• Peugeot launched its new 2008 SUV in South Africa in February 2021.
• The SUV is aesthetically pleasing and takes on a fresh design approach.
• The 2008 is Peugeot most affordable SUV.
• For more motoring stories, go to www.Wheels24.co.za
Peugeot South Africa has had a relatively quiet 2020. Covid-19 aside, the French automaker did little to excite potential customers with a new vehicle and almost disappeared into obscurity as the year drew on. But behind the scenes, everyone knew that 2021 would be a big year for the French giant as it readies for at least two big launches: its Landtrek bakkie and 2008 SUV.
The latter made its appearance in February 2021 and was launched in the midst of a massive thunderstorm in Gauteng and its surrounds. Of course, it was unplanned, but the vehicle held up quite well.
In his launch report, Wheels24 correspondent Reuben van Niekerk wrote: "Tackling the road with trepidation at first we soon realised that the 2008 remained happy despite the horrendous conditions. The Grip Control did an excellent job of ensuring that forward momentum is retained and that the SUV is pointing in the right direction all the time. The vehicle is well sprung, ensuring good interior comfort, without ever bottoming out, even across the rougher patches."
Following the launch, the 2008 GT arrived for review purposes, and much of what Van Niekerk said became achingly evident.
Aesthetics take preference
Bar the 108, Peugeot is no stranger to building cars that are pleasing to the eye. In a sea of vehicles that are sometimes a tad bland, one can always turn to Peugeot for that 'something else'. The 2008 continues that tradition and is a huge visual delight from front to rear.
Speaking of the front, Peugeot's lion claw theme makes up the headlight design. These lights are positioned as high as possible, adding to the SUV's demanding demeanour. It looks aggressive and purposeful, with a chrome-like strip running across the front bumper's bottom lip. The rear lights adopt the same theme as the fronts.
Inside, the dials and buttons seemingly take inspiration from a fighter jet, but everything remains aesthetically pleasing. The centre screen sitting atop the dashboard is slightly turned towards the driver, but the operating buttons beneath it face forward. For continuity, it would have been a treat to have these face the driver, as well - even just slightly. The information screen in front of the driver takes on a 3D feel, and drivers can access various driving information on it via a control on the steering wheel.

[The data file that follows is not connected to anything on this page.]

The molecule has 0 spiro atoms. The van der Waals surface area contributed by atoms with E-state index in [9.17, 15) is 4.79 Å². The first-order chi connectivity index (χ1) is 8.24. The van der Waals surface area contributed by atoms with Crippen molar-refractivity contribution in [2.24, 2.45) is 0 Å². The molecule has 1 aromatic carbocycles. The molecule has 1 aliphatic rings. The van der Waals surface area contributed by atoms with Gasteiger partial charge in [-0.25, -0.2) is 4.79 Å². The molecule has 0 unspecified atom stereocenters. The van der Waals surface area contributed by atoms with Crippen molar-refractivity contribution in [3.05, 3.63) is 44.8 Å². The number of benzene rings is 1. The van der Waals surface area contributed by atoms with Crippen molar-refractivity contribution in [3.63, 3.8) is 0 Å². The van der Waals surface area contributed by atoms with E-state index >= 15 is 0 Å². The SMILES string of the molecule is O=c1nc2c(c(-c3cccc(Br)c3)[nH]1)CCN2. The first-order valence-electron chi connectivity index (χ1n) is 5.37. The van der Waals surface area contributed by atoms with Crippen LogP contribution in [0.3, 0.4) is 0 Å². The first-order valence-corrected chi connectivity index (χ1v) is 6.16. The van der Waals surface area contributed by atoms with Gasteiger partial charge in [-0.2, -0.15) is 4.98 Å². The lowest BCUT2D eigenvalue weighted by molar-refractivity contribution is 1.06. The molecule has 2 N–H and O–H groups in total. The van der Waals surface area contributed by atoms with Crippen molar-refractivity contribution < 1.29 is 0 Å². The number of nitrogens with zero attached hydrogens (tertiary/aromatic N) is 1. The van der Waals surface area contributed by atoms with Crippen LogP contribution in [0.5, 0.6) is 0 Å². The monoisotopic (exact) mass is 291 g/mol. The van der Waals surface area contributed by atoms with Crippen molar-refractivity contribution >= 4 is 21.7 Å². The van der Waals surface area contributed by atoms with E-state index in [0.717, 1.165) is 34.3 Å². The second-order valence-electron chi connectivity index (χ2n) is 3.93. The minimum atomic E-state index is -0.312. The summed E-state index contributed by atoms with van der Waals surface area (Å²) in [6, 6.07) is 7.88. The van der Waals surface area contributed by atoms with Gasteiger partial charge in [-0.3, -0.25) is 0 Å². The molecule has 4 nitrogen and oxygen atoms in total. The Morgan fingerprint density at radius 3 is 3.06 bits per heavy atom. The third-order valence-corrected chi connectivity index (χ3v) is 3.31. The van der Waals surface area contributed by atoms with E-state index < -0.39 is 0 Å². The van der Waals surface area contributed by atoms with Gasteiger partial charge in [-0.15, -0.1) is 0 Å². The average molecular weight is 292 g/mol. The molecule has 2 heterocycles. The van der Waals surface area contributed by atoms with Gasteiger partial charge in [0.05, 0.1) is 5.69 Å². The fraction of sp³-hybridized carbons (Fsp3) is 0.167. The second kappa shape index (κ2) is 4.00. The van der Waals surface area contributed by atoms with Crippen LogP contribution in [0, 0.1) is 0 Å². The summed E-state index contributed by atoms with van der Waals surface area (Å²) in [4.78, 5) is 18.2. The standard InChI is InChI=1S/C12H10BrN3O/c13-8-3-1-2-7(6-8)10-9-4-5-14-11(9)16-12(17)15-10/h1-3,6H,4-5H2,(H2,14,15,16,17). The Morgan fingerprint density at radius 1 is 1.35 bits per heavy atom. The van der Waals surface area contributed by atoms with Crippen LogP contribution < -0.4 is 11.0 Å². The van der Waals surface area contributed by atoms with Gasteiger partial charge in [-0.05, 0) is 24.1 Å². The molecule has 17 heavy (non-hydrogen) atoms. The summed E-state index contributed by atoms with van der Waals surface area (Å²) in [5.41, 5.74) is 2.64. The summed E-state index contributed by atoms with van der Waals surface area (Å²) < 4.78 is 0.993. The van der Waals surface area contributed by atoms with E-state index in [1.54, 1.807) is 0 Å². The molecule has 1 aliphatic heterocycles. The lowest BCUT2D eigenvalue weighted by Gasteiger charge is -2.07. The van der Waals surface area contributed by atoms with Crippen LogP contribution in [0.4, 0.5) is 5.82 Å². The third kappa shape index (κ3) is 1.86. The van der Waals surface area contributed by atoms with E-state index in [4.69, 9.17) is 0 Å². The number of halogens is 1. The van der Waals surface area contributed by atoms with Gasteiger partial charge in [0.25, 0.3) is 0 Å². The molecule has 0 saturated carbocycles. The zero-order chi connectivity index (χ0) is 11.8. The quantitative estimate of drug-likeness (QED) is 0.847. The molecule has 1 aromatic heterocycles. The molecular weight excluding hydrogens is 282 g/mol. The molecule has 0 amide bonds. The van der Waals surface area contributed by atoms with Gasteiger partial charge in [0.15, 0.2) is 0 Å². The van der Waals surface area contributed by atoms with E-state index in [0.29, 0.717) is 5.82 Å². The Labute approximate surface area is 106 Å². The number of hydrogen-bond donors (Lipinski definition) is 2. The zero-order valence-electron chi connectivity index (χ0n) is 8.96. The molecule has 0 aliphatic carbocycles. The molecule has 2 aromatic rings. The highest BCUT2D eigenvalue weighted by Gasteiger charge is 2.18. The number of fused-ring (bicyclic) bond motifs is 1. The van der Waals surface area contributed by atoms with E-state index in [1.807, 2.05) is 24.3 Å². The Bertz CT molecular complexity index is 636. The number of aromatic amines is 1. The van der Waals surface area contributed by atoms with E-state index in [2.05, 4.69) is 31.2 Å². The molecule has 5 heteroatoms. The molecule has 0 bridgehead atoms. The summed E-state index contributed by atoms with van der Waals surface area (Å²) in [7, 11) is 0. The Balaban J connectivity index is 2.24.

The cabin's overall feel is inviting, but one can't help but think that the unsuspecting user might be a bit overwhelmed by the almost overcomplicated menus and settings.
Very decent ride quality
Peugeot improved the 2008's ride quality by a landslide, and will drivers be forgiven for mistaking the SUV for something from a higher segment. The SUV is sure-footed and planted, with little to no body roll when pushing through corners.
The steering wheel feels snug between the driver's hands, but its design can compromise the view one has of the information display. Even with the manual rake and reach adjustment and the driver's seat adjusted in a million ways, I found it a tad difficult to see every detail of the instrument cluster.
The 2008 GT is powered by a 96kW/230Nm petrol engine, displacing 1.2-litres. The turbocharged three-cylinder motor is said to have an average fuel consumption of 6.5-litres/100km, which equates to a range of 677km when the 44L fuel tank is full. However, our test unit failed to cover 400km on a full tank, with most of the driving taking place on the open road, at 120km/h, where consumption sees a general improvement than in the city.
The Peugeot 2008 is an essential car for the French automaker's local arm, and the GT is the model that should lead the range into the future. At R479 900, the SUV finds itself in serious company, but it must distinguish itself by proving that it's more than just a visually appealing package.
Peugeot will hope that the 2008 GT will garner the same level of success locally as it has internationally, but it remains to be seen if this lion can claw its way to the top.
Warranty: Five-years or 100 000km
Service plan: Three-years or 60 000km